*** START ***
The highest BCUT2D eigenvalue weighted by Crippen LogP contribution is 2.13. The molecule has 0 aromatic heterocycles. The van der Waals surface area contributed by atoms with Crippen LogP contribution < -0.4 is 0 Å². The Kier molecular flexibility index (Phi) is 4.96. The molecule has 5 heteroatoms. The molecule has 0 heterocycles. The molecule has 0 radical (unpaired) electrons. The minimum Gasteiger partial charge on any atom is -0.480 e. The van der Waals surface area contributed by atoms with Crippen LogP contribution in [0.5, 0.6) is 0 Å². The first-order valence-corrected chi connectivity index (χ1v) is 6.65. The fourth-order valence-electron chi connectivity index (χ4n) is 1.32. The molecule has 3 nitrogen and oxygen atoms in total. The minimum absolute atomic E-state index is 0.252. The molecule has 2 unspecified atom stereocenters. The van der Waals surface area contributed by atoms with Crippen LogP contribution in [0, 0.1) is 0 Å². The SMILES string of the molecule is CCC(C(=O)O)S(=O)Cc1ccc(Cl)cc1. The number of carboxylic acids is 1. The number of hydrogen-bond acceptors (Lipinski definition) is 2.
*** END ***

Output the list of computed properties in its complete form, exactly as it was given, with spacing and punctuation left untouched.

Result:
The highest BCUT2D eigenvalue weighted by Crippen LogP contribution is 2.13. The molecule has 0 aromatic heterocycles. The van der Waals surface area contributed by atoms with Crippen LogP contribution < -0.4 is 0 Å². The Kier molecular flexibility index (Phi) is 4.96. The molecule has 5 heteroatoms. The molecule has 0 heterocycles. The molecule has 0 radical (unpaired) electrons. The minimum Gasteiger partial charge on any atom is -0.480 e. The van der Waals surface area contributed by atoms with Crippen LogP contribution in [0.5, 0.6) is 0 Å². The first-order valence-corrected chi connectivity index (χ1v) is 6.65. The fourth-order valence-electron chi connectivity index (χ4n) is 1.32. The molecule has 3 nitrogen and oxygen atoms in total. The minimum absolute atomic E-state index is 0.252. The molecule has 2 unspecified atom stereocenters. The van der Waals surface area contributed by atoms with Crippen LogP contribution in [0, 0.1) is 0 Å². The SMILES string of the molecule is CCC(C(=O)O)S(=O)Cc1ccc(Cl)cc1. The number of carboxylic acids is 1. The number of hydrogen-bond acceptors (Lipinski definition) is 2.